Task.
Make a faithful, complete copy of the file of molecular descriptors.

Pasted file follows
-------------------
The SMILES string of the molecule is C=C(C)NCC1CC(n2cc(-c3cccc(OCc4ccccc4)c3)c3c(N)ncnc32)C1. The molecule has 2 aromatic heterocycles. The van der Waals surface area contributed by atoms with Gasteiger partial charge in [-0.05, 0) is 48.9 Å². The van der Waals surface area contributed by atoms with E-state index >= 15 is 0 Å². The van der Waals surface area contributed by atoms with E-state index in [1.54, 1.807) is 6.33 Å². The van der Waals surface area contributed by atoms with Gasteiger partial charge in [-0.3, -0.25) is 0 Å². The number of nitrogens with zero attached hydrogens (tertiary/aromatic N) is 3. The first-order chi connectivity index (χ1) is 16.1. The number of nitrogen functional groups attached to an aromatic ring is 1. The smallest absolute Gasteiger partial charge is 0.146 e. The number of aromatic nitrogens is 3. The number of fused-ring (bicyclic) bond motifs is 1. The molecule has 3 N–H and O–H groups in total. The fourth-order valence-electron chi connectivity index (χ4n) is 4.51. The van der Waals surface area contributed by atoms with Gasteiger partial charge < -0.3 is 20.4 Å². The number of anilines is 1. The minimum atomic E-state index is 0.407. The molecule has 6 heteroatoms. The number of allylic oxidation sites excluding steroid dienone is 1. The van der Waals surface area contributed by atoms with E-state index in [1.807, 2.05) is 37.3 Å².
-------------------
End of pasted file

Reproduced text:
The SMILES string of the molecule is C=C(C)NCC1CC(n2cc(-c3cccc(OCc4ccccc4)c3)c3c(N)ncnc32)C1. The molecule has 2 aromatic heterocycles. The van der Waals surface area contributed by atoms with Gasteiger partial charge in [-0.05, 0) is 48.9 Å². The van der Waals surface area contributed by atoms with E-state index >= 15 is 0 Å². The van der Waals surface area contributed by atoms with E-state index in [1.54, 1.807) is 6.33 Å². The van der Waals surface area contributed by atoms with Gasteiger partial charge in [-0.3, -0.25) is 0 Å². The number of nitrogens with zero attached hydrogens (tertiary/aromatic N) is 3. The first-order chi connectivity index (χ1) is 16.1. The number of nitrogen functional groups attached to an aromatic ring is 1. The smallest absolute Gasteiger partial charge is 0.146 e. The number of aromatic nitrogens is 3. The number of fused-ring (bicyclic) bond motifs is 1. The molecule has 3 N–H and O–H groups in total. The fourth-order valence-electron chi connectivity index (χ4n) is 4.51. The van der Waals surface area contributed by atoms with Gasteiger partial charge < -0.3 is 20.4 Å². The number of anilines is 1. The minimum atomic E-state index is 0.407. The molecule has 6 heteroatoms. The number of allylic oxidation sites excluding steroid dienone is 1. The van der Waals surface area contributed by atoms with E-state index in [1.807, 2.05) is 37.3 Å².